Meet the nuclear booster who could unseat an energy appropriator

By Timothy Cama | 05/10/2022 06:44 AM EDT

J.R. Majewski and Donald Trump.

Ohio House Republican candidate J.R. Majewski and former President Donald Trump. Majewski campaign

Ohio Democratic Rep. Marcy Kaptur is likely facing her toughest reelection battle yet from a former nuclear energy worker who has been linked to the Jan. 6, 2021, riot at the Capitol and the QAnon conspiracy theory.

J.R. Majewski, a political newcomer, emerged this week as the winner of a four-way primary to be the Republican nominee for northwestern Ohio’s 9th District, centered in Toledo, in this year’s midterm elections (E&E Daily, May 4).

Kaptur, who chairs the House Energy and Water Development Appropriations Subcommittee, has rarely faced a competitive election and is the longest-serving woman in the House with nearly four decades of tenure, owing in part to the strong Democratic lean in her district.

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But in the redistricting process, GOP state lawmakers redrew the 9th District to include more rural areas and give Republicans a significant leg up. Sabato’s Crystal Ball, a project of the University of Virginia Center for Politics, rates the race a “toss-up.”

Majewski entered the race a year ago, before the district was made more Republican. But redistricting has significantly increased the chances he could go to Congress next year.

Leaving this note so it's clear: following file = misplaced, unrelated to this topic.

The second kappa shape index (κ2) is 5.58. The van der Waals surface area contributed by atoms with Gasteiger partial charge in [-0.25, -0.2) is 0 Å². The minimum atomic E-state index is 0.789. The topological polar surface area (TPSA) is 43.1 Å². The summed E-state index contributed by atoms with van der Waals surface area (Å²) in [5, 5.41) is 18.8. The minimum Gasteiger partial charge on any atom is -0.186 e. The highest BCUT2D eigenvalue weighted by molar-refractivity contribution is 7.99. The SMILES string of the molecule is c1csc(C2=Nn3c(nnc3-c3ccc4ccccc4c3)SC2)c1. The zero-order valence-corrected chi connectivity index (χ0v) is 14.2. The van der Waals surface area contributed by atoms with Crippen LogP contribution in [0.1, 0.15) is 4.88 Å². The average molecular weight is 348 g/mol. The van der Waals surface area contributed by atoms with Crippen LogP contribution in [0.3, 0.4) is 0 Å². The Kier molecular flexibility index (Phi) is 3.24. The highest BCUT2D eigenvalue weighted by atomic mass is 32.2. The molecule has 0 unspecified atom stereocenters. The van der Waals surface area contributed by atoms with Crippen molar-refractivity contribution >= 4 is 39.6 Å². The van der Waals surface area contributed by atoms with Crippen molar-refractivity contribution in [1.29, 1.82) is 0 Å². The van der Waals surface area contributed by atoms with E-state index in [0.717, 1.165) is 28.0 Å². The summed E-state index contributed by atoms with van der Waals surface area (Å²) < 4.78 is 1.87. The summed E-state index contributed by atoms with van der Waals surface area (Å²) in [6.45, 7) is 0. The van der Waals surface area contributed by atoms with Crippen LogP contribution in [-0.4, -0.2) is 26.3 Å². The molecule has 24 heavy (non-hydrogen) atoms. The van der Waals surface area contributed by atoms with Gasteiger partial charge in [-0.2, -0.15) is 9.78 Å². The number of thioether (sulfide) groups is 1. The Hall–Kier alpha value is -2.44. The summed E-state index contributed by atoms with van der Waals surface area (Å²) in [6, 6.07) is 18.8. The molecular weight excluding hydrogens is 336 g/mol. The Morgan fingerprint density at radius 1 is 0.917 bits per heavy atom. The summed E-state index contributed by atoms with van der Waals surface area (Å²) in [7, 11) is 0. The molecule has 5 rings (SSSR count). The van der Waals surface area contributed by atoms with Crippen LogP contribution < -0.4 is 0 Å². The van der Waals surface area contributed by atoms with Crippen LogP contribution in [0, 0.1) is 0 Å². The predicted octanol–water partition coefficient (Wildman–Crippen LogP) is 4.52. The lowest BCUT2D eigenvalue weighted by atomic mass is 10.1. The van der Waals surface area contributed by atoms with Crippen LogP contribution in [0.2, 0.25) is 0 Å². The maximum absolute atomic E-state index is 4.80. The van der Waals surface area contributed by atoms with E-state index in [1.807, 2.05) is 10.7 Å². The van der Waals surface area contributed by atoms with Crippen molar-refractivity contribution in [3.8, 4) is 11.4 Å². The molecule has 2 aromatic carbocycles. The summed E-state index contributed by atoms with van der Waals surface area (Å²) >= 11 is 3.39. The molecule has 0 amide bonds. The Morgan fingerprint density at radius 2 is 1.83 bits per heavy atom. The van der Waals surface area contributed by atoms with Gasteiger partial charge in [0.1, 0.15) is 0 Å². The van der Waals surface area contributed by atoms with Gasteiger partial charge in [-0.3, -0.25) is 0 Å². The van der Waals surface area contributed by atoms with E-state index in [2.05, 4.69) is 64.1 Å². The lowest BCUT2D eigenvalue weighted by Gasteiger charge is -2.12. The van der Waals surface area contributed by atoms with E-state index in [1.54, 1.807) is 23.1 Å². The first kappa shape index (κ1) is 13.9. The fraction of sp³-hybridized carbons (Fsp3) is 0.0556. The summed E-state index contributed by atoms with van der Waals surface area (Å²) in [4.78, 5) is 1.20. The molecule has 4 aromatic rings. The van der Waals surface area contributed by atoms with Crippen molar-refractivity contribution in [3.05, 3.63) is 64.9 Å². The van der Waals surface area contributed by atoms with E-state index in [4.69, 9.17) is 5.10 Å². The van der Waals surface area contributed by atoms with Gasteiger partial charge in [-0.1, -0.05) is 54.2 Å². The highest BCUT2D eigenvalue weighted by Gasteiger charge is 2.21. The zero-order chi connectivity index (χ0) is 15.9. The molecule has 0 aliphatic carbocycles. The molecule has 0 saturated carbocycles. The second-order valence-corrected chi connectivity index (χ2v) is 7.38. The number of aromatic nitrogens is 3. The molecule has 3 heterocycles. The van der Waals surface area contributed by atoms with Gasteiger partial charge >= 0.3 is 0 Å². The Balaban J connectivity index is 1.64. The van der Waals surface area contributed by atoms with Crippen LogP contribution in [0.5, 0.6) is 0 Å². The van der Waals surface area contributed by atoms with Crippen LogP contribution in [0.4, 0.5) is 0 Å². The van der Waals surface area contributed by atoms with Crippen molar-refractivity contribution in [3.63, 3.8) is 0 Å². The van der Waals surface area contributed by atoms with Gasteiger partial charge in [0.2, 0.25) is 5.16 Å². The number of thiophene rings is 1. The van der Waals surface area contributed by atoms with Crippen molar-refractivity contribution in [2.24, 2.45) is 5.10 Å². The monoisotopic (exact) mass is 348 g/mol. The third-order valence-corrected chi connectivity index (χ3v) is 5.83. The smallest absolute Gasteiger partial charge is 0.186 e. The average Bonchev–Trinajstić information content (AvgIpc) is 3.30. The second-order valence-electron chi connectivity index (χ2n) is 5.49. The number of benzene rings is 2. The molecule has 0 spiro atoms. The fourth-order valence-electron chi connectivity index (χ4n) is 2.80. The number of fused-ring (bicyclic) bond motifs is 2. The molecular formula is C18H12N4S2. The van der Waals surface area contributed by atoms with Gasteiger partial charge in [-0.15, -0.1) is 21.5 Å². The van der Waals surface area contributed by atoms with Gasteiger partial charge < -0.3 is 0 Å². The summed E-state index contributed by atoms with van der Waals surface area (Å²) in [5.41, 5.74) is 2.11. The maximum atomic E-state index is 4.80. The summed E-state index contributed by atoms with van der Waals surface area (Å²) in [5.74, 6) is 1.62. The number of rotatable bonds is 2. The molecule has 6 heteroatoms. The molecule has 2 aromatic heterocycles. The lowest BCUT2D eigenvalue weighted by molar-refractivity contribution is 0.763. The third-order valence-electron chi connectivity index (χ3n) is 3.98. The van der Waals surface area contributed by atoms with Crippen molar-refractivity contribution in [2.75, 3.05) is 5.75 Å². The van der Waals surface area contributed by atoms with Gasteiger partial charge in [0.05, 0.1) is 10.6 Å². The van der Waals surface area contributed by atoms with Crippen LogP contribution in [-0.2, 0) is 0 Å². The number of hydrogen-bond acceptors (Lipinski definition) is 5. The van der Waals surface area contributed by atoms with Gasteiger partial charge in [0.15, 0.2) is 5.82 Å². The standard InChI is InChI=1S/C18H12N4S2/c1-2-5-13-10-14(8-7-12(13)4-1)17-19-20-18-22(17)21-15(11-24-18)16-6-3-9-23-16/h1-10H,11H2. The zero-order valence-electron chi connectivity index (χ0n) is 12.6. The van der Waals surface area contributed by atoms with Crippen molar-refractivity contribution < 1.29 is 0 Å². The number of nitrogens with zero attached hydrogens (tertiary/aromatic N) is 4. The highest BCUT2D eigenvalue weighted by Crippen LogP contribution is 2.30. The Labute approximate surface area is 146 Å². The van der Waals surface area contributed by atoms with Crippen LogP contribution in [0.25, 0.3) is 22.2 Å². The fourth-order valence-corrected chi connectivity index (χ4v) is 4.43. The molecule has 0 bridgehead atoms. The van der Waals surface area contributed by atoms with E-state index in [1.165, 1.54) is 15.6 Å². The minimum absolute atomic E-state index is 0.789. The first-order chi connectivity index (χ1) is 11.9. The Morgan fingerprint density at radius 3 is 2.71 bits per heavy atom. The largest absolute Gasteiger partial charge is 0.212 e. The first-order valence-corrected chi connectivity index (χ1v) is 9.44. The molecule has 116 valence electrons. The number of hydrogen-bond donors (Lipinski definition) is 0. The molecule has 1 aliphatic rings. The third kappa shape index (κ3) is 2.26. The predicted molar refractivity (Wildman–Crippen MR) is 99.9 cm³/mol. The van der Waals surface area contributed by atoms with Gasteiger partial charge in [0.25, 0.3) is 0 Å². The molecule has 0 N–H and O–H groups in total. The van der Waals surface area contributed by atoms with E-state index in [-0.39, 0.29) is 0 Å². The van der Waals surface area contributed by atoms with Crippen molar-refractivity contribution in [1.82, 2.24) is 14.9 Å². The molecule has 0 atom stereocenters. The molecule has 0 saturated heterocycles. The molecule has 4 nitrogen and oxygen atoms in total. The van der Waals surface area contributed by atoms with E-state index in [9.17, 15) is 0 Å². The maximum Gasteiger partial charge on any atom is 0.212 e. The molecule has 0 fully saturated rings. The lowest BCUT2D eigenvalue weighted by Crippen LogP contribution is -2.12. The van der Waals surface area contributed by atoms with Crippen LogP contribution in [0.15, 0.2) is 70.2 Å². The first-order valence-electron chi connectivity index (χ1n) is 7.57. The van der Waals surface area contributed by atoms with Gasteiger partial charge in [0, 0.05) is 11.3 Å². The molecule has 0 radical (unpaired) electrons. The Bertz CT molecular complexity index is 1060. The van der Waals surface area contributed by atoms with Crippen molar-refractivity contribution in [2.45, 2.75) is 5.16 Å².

In a preview of the general election fight to come, Majewski is accusing Kaptur of not spending enough time in the district. “I’ve seen her one time in my entire life,” he said last month on “Fred LeFebvre and the Morning News,” a radio show on Toledo’s WSPD-AM. The Kaptur campaign noted that she goes to church weekly in Toledo, among her other activities there.

Majewski’s campaign did not respond to requests for an interview. But in other media interviews, he’s cited his 19 years of experience in the nuclear power sector as a qualification to take on issues surrounding “energy independence,” which he said is the district’s No. 1 concern as fuel prices remain historically high.

“It’s fundamental to our existence, our critical infrastructure as well as our national defense and our economy. If we don’t have power, how would we run these fraudulent voting machines? People here know that,” he said, a reference to the unfounded belief that the 2020 presidential election was fraudulently stolen from former President Donald Trump. The interview was on “Bannon’s War Room” hosted by Steve Bannon, a former Trump adviser, a day after the primary.